China’s president Xi Jinping has announced a major $2bn funding initiative for Covid-19 response in his opening speech at the World Health Assembly – something the United States, disgruntled and having withdrawn funding from WHO, will have a hard time matching.
The pledge was among a number of new pledges by WHO member states, including Germany, to the epidemic response and WHO after the US government’s freeze of its payments, worth about $430 million for 2020 and 2021. The World Health Organization runs on a two-year budget cycle. For 2020 and 2021, its budget for carrying out its programs is $4.8 billion, or $2.4 billion per year.
The Chinese President said that the new initiative would include «green corridors» to fast track customs and ensure vital health supplies reach Africa, partnering with 30 major African hospitals, a debt suspension initiative, and the ramping up of a Covid-19 vaccine.
Xi defended his country's response to the Covid-19 pandemic, saying it has acted openly and responsibly in sharing information with the international community. He said that if China succeeds in developing a vaccine, it will share it widely.
«The vaccine when available, will be made a global public good, this will assure China’s contribution to assure vaccines accessibility,» said Xi, speaking in a web-broadcast statement at the first-ever virtual World Health Assembly. French President Emmanuel Macron, who also spoke just after China, also echoed Xi’s commitment on any forthcoming vaccine.
Significantly, China was the first «high level» speaker from a WHO member state to make an address at the opening of the Assembly, just after a welcome by WHO host country Switzerland.
China has previously resisted calls for a review of the origins of the coronavirus, which first spread widely among workers and visitors to a Wuhan wild animal market. But Xi said that Beijing would be open to an impartial evaluation of that question, and other issues related to the pandemic response once the pandemic is brought under control. President Xi told the virtual Assembly:
«This work needs a scientific and professional attitude, and needs to be led by the WHO. And the principles of objectivity and fairness need to be upheld»
The American response
Alex Azar, the U.S. Department of Health & Human Services Secretary, took a very different tact, criticizing both WHO and China, without calling Beijing by name:
«At least one member state made a mockery of their transparency obligations, with tremendous costs for the entire world. We saw that WHO failed at its core mission of information sharing and transparency when member states do not act in good faith.»
«One of the primary reasons this outbreak spun out of control, there was a failure by this organization to obtain the information that the world needed, and that failure cost many lives. The status quo is intolerable. WHO must change, and it must become far more transparent and far more accountable.»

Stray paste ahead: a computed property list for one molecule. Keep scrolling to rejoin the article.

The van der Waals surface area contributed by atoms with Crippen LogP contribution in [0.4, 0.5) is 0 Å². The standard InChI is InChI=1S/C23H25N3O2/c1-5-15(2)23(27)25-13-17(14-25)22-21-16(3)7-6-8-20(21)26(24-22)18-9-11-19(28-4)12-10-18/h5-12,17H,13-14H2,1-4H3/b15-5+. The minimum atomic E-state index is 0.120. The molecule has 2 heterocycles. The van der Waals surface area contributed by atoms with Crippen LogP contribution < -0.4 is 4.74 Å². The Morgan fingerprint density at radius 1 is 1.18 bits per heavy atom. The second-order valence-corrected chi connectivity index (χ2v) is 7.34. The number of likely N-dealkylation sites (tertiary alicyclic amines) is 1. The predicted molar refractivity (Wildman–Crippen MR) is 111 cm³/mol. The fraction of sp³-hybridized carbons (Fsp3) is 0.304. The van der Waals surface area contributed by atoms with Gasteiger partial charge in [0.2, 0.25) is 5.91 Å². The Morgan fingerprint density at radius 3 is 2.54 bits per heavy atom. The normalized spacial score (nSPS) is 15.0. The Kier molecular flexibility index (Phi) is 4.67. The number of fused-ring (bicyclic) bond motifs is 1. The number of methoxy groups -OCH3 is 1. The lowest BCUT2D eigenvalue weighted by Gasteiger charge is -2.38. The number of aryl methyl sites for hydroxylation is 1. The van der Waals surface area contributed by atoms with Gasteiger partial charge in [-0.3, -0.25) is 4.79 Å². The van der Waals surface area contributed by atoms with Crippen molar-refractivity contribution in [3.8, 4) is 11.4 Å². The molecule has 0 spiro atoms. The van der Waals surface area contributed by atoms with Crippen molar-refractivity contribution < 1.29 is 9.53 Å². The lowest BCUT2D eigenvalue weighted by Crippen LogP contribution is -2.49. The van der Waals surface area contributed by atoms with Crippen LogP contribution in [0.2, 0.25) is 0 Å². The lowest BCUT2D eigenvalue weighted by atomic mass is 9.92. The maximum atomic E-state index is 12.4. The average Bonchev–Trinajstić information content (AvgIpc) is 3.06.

As for China’s $ 2bn allocation, the US Health Secretary responded saying:
«We've been proud to allocate over US $9 billion to benefit the global Covid-19 response, including more than half a billion dollars to benefit the most at-risk countries.»
The US also called upon WHO member states to allow Taiwan to participate as an observer at the WHA, saying that Taipei would «bring a helpful perspective regarding their effective and exemplary response.» Prior to Azar’s remarks, the WHA had decided to set aside the contentious Taiwan issue at today’s virtual Assembly, and take it up later in the year, when the WHA plans to resume with a full agenda.
WHA Resolution on Covid-19 response
Before adjourning, however, WHO member states are set to overwhelmingly approve a European Union-led resolution on Covid-19 response, which now is co-sponsored by over 100 countries, including virtually all of Europe, except Switzerland; the African bloc; and leading countries in Latin America and Asia such as Chile, Mexico, and Brazil and India, Bangladesh and Indonesia.
The resolution calls for the creation of a voluntary patent pool for future Covid-19 treatments and vaccines, and affirms support for a strong and «sustainably funded» WHO to confront the pandemic. However, the resolution also provides for an independent «stepwise examination of WHO’s response at the appropriate time» - a gesture to US and other countries that have complained that China delayed its reporting in the early days of the pandemic, and has failed to adequately research and pinpoint the original source of the coronavirus leap from an animal source to humans - which some critics also have suggested could have escaped from a nearby virus research laboratory.
In his remarks to the Assembly, WHO Director General Dr Tedros Adhanom Ghebreyesus said he would initiate an evaluation of the COVID-19 response «at the earliest possible moment». But he said the key lesson of the pandemic is already apparent:
«We don’t need a review to tell us that we must do everything in our power to ensure that this doesn’t happen again.»